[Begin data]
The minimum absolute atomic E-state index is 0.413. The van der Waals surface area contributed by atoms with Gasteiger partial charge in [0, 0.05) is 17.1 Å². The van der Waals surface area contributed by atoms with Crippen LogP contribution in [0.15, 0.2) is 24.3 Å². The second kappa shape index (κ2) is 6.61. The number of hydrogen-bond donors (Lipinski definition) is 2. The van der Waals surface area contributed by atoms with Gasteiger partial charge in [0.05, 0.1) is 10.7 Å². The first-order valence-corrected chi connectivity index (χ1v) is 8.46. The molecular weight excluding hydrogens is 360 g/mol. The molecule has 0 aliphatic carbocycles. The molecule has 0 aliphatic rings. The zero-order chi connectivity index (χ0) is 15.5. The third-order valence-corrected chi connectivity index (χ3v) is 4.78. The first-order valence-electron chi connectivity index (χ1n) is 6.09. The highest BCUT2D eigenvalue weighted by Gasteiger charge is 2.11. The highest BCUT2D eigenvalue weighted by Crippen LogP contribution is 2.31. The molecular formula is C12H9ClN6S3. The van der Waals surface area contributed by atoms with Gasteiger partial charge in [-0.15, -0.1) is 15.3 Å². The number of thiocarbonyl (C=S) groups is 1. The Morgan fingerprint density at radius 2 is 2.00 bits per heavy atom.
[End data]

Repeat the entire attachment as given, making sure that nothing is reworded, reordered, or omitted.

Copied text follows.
The minimum absolute atomic E-state index is 0.413. The van der Waals surface area contributed by atoms with Gasteiger partial charge in [0, 0.05) is 17.1 Å². The van der Waals surface area contributed by atoms with Crippen LogP contribution in [0.15, 0.2) is 24.3 Å². The second kappa shape index (κ2) is 6.61. The number of hydrogen-bond donors (Lipinski definition) is 2. The van der Waals surface area contributed by atoms with Gasteiger partial charge in [0.05, 0.1) is 10.7 Å². The first-order valence-corrected chi connectivity index (χ1v) is 8.46. The molecular weight excluding hydrogens is 360 g/mol. The molecule has 0 aliphatic carbocycles. The molecule has 0 aliphatic rings. The zero-order chi connectivity index (χ0) is 15.5. The third-order valence-corrected chi connectivity index (χ3v) is 4.78. The first-order valence-electron chi connectivity index (χ1n) is 6.09. The highest BCUT2D eigenvalue weighted by Gasteiger charge is 2.11. The highest BCUT2D eigenvalue weighted by Crippen LogP contribution is 2.31. The molecular formula is C12H9ClN6S3. The van der Waals surface area contributed by atoms with Gasteiger partial charge in [-0.15, -0.1) is 15.3 Å². The number of thiocarbonyl (C=S) groups is 1. The Morgan fingerprint density at radius 2 is 2.00 bits per heavy atom.